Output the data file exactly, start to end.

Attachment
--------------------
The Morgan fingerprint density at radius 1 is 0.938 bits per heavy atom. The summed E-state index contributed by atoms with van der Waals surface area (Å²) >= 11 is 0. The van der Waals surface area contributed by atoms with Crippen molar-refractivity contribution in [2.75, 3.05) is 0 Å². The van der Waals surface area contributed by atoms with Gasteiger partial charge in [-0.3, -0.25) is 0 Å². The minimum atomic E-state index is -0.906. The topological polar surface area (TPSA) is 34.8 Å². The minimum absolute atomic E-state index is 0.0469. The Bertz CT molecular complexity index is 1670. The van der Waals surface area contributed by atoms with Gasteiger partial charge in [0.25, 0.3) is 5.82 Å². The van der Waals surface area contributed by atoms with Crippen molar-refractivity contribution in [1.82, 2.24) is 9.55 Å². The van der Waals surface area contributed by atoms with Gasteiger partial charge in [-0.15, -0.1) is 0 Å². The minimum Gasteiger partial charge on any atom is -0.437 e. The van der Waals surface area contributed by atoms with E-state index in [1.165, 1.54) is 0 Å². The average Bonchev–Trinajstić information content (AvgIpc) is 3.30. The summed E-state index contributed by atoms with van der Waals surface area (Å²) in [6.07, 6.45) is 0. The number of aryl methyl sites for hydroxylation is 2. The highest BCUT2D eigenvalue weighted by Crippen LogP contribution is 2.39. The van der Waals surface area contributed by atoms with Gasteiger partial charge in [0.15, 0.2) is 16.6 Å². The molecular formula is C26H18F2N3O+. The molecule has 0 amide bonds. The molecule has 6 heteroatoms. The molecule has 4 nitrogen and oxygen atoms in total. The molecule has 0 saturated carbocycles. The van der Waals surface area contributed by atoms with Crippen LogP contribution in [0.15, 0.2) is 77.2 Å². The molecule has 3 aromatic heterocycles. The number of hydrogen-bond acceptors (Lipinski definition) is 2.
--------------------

The Morgan fingerprint density at radius 1 is 0.938 bits per heavy atom. The summed E-state index contributed by atoms with van der Waals surface area (Å²) >= 11 is 0. The van der Waals surface area contributed by atoms with Crippen molar-refractivity contribution in [2.75, 3.05) is 0 Å². The van der Waals surface area contributed by atoms with Gasteiger partial charge in [-0.3, -0.25) is 0 Å². The minimum atomic E-state index is -0.906. The topological polar surface area (TPSA) is 34.8 Å². The minimum absolute atomic E-state index is 0.0469. The Bertz CT molecular complexity index is 1670. The van der Waals surface area contributed by atoms with Gasteiger partial charge in [0.25, 0.3) is 5.82 Å². The van der Waals surface area contributed by atoms with Crippen molar-refractivity contribution in [1.82, 2.24) is 9.55 Å². The van der Waals surface area contributed by atoms with Gasteiger partial charge in [-0.15, -0.1) is 0 Å². The minimum Gasteiger partial charge on any atom is -0.437 e. The van der Waals surface area contributed by atoms with E-state index in [1.165, 1.54) is 0 Å². The average Bonchev–Trinajstić information content (AvgIpc) is 3.30. The summed E-state index contributed by atoms with van der Waals surface area (Å²) in [6.07, 6.45) is 0. The number of aryl methyl sites for hydroxylation is 2. The highest BCUT2D eigenvalue weighted by Crippen LogP contribution is 2.39. The van der Waals surface area contributed by atoms with Gasteiger partial charge in [0.15, 0.2) is 16.6 Å². The molecular formula is C26H18F2N3O+. The molecule has 0 amide bonds. The molecule has 6 heteroatoms. The molecule has 4 nitrogen and oxygen atoms in total. The molecule has 0 saturated carbocycles. The van der Waals surface area contributed by atoms with Crippen LogP contribution in [0.15, 0.2) is 77.2 Å². The molecule has 3 aromatic heterocycles. The number of hydrogen-bond acceptors (Lipinski definition) is 2.